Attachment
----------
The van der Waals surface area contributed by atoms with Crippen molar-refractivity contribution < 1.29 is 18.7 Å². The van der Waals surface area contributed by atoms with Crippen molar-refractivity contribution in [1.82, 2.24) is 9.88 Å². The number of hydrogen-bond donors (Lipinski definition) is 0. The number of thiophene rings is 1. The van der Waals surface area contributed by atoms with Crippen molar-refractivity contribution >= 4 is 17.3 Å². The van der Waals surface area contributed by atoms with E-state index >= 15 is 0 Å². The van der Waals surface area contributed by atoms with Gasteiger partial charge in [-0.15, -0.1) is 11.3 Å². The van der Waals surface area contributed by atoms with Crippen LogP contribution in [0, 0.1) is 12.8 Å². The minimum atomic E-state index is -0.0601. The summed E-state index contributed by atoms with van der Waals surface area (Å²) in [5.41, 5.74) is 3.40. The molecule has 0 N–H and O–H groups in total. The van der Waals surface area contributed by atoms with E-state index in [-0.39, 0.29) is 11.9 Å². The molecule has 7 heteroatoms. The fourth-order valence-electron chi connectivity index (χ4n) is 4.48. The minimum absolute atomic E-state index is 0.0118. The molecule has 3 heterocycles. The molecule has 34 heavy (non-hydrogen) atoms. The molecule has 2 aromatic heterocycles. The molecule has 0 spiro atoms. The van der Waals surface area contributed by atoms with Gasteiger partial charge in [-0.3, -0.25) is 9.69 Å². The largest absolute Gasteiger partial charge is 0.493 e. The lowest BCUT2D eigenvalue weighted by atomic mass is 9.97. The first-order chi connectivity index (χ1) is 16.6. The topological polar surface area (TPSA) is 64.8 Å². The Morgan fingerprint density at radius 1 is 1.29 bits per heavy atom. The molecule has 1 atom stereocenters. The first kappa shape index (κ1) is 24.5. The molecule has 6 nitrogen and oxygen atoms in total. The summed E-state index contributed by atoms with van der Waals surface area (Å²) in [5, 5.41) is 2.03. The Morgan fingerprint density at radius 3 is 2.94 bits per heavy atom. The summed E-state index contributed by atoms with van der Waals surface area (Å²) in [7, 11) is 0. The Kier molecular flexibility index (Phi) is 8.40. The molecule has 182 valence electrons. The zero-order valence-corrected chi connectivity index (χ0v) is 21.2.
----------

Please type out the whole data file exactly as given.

The van der Waals surface area contributed by atoms with Crippen molar-refractivity contribution < 1.29 is 18.7 Å². The van der Waals surface area contributed by atoms with Crippen molar-refractivity contribution in [1.82, 2.24) is 9.88 Å². The number of hydrogen-bond donors (Lipinski definition) is 0. The number of thiophene rings is 1. The van der Waals surface area contributed by atoms with Crippen molar-refractivity contribution >= 4 is 17.3 Å². The van der Waals surface area contributed by atoms with E-state index >= 15 is 0 Å². The van der Waals surface area contributed by atoms with Gasteiger partial charge in [-0.15, -0.1) is 11.3 Å². The van der Waals surface area contributed by atoms with Crippen LogP contribution in [0, 0.1) is 12.8 Å². The minimum atomic E-state index is -0.0601. The summed E-state index contributed by atoms with van der Waals surface area (Å²) in [5.41, 5.74) is 3.40. The molecule has 0 N–H and O–H groups in total. The van der Waals surface area contributed by atoms with E-state index in [-0.39, 0.29) is 11.9 Å². The molecule has 7 heteroatoms. The fourth-order valence-electron chi connectivity index (χ4n) is 4.48. The minimum absolute atomic E-state index is 0.0118. The molecule has 3 heterocycles. The molecule has 34 heavy (non-hydrogen) atoms. The molecule has 2 aromatic heterocycles. The molecule has 0 spiro atoms. The van der Waals surface area contributed by atoms with Gasteiger partial charge in [-0.3, -0.25) is 9.69 Å². The largest absolute Gasteiger partial charge is 0.493 e. The lowest BCUT2D eigenvalue weighted by atomic mass is 9.97. The first-order chi connectivity index (χ1) is 16.6. The topological polar surface area (TPSA) is 64.8 Å². The Morgan fingerprint density at radius 1 is 1.29 bits per heavy atom. The molecule has 1 atom stereocenters. The first kappa shape index (κ1) is 24.5. The molecule has 6 nitrogen and oxygen atoms in total. The summed E-state index contributed by atoms with van der Waals surface area (Å²) in [5, 5.41) is 2.03. The Morgan fingerprint density at radius 3 is 2.94 bits per heavy atom. The summed E-state index contributed by atoms with van der Waals surface area (Å²) in [7, 11) is 0. The Kier molecular flexibility index (Phi) is 8.40. The molecule has 182 valence electrons. The zero-order valence-corrected chi connectivity index (χ0v) is 21.2.